You've changed your light bulbs, and you've added an extra recycling bin to your trash lineup. But are you being as creative as possible with your recycling? Remember, recycling items not only saves the planet but it also saves your budget. One particularly useful household item normally finds itself in the garbage can, but it can be put to better use elsewhere. Before they find their ways into the garbage or recycling bin, catch those egg cartons and put them to one more better uses.
Paper egg cartons are already environmentally friendly. They are made from recycled materials, and they're processed minimally to have an even better impact on the planet (thus their grainy gray appearance.) But before you recycle them once again after the eggs are gone, try some other uses.
Use your egg cartons for crafts. Those who enjoy bead crafts know that multiple products are sold for bead organization during stringing. Instead of these products that cost $10 and upwards, try an egg carton. Sort the beads in order in each compartment of the egg container and close the lid. The cartons can be stacked with multiple projects easier than the bead trays that are sold in stores, and these are free. Kids can even paint the containers to make them look prettier or coat them with glue and roll them over seed beads to create a glitzy craft storage container.
Small pets like hamsters, mice, hermit crabs, and land turtles all require small food bowls. It's nice to have two bowls to offer a variety of foods. Yet, these pet bowls sell for several dollars each at pet stores. By cutting the individual egg holders from the cartons, you can create a small food container that can safely be chewed and quickly replaced. For pet hamsters, you can also try to offer the individual "cups" as beds, filling them with shredded paper or straw. The little guys will enjoy nesting in the space.
Why purchase peat cups to start seeds when egg cartons work the same way. Remove the lid and fill the egg holders with potting soil. Then, as the seedlings mature, you can easily separate the cups and plant them directly into the ground. They will compost themselves just as the peat cups do, and you've saved money on your plantings. You can also stretch Saran Wrap across the top to keep the seeds extra moist and to generate additional heat until they sprout. Pop a few holes in the plastic with a toothpick for air circulation. If you'd like to separate the cups before planting, use the lid of the egg carton as a carrier and place the separated cups on the lid once they're planted.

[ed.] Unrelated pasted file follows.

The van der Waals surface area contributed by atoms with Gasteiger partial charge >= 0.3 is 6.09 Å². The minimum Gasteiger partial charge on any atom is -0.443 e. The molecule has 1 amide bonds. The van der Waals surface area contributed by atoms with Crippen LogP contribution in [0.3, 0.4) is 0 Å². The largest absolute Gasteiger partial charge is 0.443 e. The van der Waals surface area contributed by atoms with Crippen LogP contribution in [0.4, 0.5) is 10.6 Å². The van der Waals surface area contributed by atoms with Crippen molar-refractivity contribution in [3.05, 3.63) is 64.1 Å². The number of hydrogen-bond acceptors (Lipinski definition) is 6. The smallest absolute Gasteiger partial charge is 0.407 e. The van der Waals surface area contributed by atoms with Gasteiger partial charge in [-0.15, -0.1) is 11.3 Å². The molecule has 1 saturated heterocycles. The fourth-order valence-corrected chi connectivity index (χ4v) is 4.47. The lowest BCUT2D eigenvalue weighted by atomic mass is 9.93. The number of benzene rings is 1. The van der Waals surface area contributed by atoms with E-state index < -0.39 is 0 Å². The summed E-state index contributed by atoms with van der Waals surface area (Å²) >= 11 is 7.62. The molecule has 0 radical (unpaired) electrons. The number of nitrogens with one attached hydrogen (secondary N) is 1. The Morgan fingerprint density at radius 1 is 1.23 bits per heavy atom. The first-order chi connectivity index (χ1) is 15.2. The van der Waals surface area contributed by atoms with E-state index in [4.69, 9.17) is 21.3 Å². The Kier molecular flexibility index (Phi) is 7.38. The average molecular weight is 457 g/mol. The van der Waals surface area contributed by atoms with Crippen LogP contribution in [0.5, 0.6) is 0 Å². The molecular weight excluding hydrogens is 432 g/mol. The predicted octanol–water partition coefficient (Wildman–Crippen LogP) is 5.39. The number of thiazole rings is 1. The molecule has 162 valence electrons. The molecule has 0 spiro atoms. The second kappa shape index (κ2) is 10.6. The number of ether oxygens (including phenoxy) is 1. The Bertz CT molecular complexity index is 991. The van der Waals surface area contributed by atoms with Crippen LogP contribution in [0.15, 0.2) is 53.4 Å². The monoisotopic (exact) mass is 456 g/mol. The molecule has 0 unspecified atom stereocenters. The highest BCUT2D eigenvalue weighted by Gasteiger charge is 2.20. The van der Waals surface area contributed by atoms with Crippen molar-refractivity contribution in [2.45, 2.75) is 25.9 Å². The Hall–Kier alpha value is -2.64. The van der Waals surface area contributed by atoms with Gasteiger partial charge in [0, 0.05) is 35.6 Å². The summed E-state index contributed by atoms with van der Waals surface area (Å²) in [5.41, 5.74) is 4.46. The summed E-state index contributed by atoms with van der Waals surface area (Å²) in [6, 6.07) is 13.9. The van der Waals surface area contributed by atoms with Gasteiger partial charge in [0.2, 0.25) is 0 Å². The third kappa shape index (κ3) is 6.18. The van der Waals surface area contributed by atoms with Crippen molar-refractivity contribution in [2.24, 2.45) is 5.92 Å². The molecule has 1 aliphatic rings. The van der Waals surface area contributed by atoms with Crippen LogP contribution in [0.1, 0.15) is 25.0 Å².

Instead of purchasing expensive packing peanuts and bubble wrap, try placing egg cartons around your items as you box them. Whether you're sending items across the country or packing them for long term storage, egg cartons were made for this. Very few items in your attic are more delicate than an egg.
About The Author: Kelly Ann Butterbaugh is a freelance writer who regularly contributes to a variety of magazines and has written a history book for middle readers. Visit her website for writing help, lesson plans, history fun, or work for hire at http://www.kellybutterbaugh.com
Great ideas. I hate throwing those cartons away.
I use egg cartons to collect lint from the dryer. I just put the lint into each space and when it's full I use them in my fireplace. They make great starter logs.
If you have small glass ornaments, a paper egg carton is a good place to store them safely.
I use a couple of the styrofoam cartons to keep my earrings and other jewelry organized. This is great for clip earrings or any you cannot put on earrings hanging organizers.
Paper ones can be recycled, esp' if they are recycled paper to begin with. All the ideas were great. I esp' love the seed starter ones. Just pop them in the ground when they sprout and you don't have to worry about them.
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